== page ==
Former Rep. Anthony Weiner faces criminal charges in sexting case

Posted May 22, 2017

Weiner, 51, shed tears in the federal court and apologized as he made his plea, according to TMZ.

Weiner agreed Friday not to appeal any sentence between 21 and 27 months in prison. He was forced to surrender his iPhone.

Abedin was not in court Friday, when Weiner told the judge that for years he had "destructive impulses" that ruined his family life and crushed his dreams.

Weiner, a Democrat, was married to top Clinton aide Huma Abedin at the time he began conversing with the Gaston teen. In a case of adding insult to injury, she filed for divorce on the same day as her husband's guilty plea.

He must register as a sex offender and faces a possible prison term.

May 22: Weiner launches his re-entry into the world of politics with a run for New York City mayor, asking voters for a second chance. Weiner's sentencing is scheduled for September 8.

USA media reported shortly after the guilty plea that wife Huma Abedin had filed for divorce. Abedin, the former assistant and chief of staff for Hillary Clinton, previously separated from Weiner in August 2016, five years after it was initially reported that he sent sexually driven texts to other women.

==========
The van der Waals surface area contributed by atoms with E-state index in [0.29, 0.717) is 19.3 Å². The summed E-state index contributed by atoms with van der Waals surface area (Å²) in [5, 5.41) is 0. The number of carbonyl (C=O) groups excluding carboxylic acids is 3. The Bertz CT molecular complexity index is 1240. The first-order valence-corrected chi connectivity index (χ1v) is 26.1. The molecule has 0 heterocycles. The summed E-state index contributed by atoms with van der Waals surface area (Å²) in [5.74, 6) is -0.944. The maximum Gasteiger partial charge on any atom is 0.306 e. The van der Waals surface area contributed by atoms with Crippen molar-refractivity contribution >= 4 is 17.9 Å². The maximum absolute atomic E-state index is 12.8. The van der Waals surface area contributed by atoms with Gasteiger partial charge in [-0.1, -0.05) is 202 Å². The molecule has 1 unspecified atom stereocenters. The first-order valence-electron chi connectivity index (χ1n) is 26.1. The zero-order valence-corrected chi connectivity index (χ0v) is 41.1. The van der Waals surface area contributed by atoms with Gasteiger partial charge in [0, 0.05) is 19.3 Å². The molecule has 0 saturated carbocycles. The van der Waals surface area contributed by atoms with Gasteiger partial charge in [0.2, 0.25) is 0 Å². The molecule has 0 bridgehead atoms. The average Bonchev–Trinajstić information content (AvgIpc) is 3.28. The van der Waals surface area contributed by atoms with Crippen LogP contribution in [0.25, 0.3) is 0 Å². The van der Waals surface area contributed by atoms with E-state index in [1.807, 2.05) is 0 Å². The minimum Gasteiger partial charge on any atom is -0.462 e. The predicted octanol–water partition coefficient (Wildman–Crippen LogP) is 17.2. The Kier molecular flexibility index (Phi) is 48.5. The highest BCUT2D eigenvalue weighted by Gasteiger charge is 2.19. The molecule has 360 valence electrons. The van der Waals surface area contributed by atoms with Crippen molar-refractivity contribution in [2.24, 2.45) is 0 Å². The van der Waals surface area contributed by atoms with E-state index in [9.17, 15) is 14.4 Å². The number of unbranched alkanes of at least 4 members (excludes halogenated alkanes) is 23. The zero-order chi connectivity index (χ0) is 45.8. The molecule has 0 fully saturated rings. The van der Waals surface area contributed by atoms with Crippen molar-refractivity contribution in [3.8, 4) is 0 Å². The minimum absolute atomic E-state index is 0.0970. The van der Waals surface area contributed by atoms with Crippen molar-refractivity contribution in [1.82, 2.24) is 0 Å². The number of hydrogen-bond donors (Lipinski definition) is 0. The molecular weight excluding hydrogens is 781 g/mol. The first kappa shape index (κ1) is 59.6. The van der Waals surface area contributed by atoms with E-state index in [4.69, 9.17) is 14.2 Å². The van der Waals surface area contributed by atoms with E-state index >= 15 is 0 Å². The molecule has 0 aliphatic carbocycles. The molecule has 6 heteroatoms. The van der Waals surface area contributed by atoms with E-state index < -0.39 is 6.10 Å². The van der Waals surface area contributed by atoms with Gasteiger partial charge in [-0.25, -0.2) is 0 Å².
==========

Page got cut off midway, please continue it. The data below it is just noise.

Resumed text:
Weiner was already in federal custody ahead of the hearing, which lasted less than half an hour.

In late October, just days before the election, FBI director James Comey stunned the country by announcing that his agency was reopening its closed investigation into Clinton's handling of State Department business on a private email server so it could analyze the newly discovered correspondence. After reopening the probe, the Federal Bureau of Investigation determined the emails on Weiner's computer did not change the agency's decision that no charges should be brought against Clinton.

Clinton believes the hit her campaign took from the revelation led her to lose the election to Donald Trump.

Following the incident with the 15-year-old girl, Weiner said, "I came to grips for the first time with the depths of my sickness" and started mental health treatment.

Weiner was forced to resign his seat in Congress in 2011 after a similar scandal in which he admitted to exchanging sexually explicit pictures and messages with at least six women. His failed mayoral bid was the subject of the documentary "Weiner".

The New York Post reported that Weiner had sent sexual messages along with the alleged photo to an unidentified woman in 2015.